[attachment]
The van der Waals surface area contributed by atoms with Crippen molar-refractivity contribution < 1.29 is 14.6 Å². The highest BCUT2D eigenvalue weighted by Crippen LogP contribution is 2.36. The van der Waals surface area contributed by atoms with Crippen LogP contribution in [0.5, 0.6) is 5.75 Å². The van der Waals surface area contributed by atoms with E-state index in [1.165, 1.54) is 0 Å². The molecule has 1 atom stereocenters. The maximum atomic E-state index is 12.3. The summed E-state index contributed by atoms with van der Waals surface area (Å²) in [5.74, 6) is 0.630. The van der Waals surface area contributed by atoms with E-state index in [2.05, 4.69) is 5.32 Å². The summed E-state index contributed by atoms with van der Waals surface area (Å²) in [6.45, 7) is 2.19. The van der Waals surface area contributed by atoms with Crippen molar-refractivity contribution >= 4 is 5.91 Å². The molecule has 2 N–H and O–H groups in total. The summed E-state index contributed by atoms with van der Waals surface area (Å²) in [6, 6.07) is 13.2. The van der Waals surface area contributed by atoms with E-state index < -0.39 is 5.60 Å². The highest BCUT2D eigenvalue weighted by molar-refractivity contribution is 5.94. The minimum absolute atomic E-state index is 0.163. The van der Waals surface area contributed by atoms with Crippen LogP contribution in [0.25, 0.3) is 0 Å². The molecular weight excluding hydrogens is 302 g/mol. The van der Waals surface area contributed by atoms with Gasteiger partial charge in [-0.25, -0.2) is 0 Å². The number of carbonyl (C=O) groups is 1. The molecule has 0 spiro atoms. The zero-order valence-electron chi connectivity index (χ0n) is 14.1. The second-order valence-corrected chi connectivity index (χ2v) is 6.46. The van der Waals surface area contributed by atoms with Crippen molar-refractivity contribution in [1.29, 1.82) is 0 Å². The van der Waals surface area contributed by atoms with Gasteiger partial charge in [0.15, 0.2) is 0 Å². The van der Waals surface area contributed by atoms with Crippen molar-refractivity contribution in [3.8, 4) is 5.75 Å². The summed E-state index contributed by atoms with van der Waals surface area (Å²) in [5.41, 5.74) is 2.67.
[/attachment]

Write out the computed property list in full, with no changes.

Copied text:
The van der Waals surface area contributed by atoms with Crippen molar-refractivity contribution < 1.29 is 14.6 Å². The highest BCUT2D eigenvalue weighted by Crippen LogP contribution is 2.36. The van der Waals surface area contributed by atoms with Crippen LogP contribution in [0.5, 0.6) is 5.75 Å². The van der Waals surface area contributed by atoms with E-state index in [1.165, 1.54) is 0 Å². The molecule has 1 atom stereocenters. The maximum atomic E-state index is 12.3. The summed E-state index contributed by atoms with van der Waals surface area (Å²) in [5.74, 6) is 0.630. The van der Waals surface area contributed by atoms with E-state index in [2.05, 4.69) is 5.32 Å². The summed E-state index contributed by atoms with van der Waals surface area (Å²) in [6.45, 7) is 2.19. The van der Waals surface area contributed by atoms with Crippen molar-refractivity contribution >= 4 is 5.91 Å². The molecule has 2 N–H and O–H groups in total. The summed E-state index contributed by atoms with van der Waals surface area (Å²) in [6, 6.07) is 13.2. The van der Waals surface area contributed by atoms with E-state index < -0.39 is 5.60 Å². The highest BCUT2D eigenvalue weighted by molar-refractivity contribution is 5.94. The minimum absolute atomic E-state index is 0.163. The van der Waals surface area contributed by atoms with Crippen LogP contribution in [0.25, 0.3) is 0 Å². The molecular weight excluding hydrogens is 302 g/mol. The van der Waals surface area contributed by atoms with Gasteiger partial charge in [-0.25, -0.2) is 0 Å². The number of carbonyl (C=O) groups is 1. The molecule has 0 spiro atoms. The zero-order valence-electron chi connectivity index (χ0n) is 14.1. The second-order valence-corrected chi connectivity index (χ2v) is 6.46. The van der Waals surface area contributed by atoms with Crippen molar-refractivity contribution in [1.29, 1.82) is 0 Å². The van der Waals surface area contributed by atoms with Gasteiger partial charge in [0.15, 0.2) is 0 Å². The van der Waals surface area contributed by atoms with Crippen molar-refractivity contribution in [3.8, 4) is 5.75 Å². The summed E-state index contributed by atoms with van der Waals surface area (Å²) in [5.41, 5.74) is 2.67.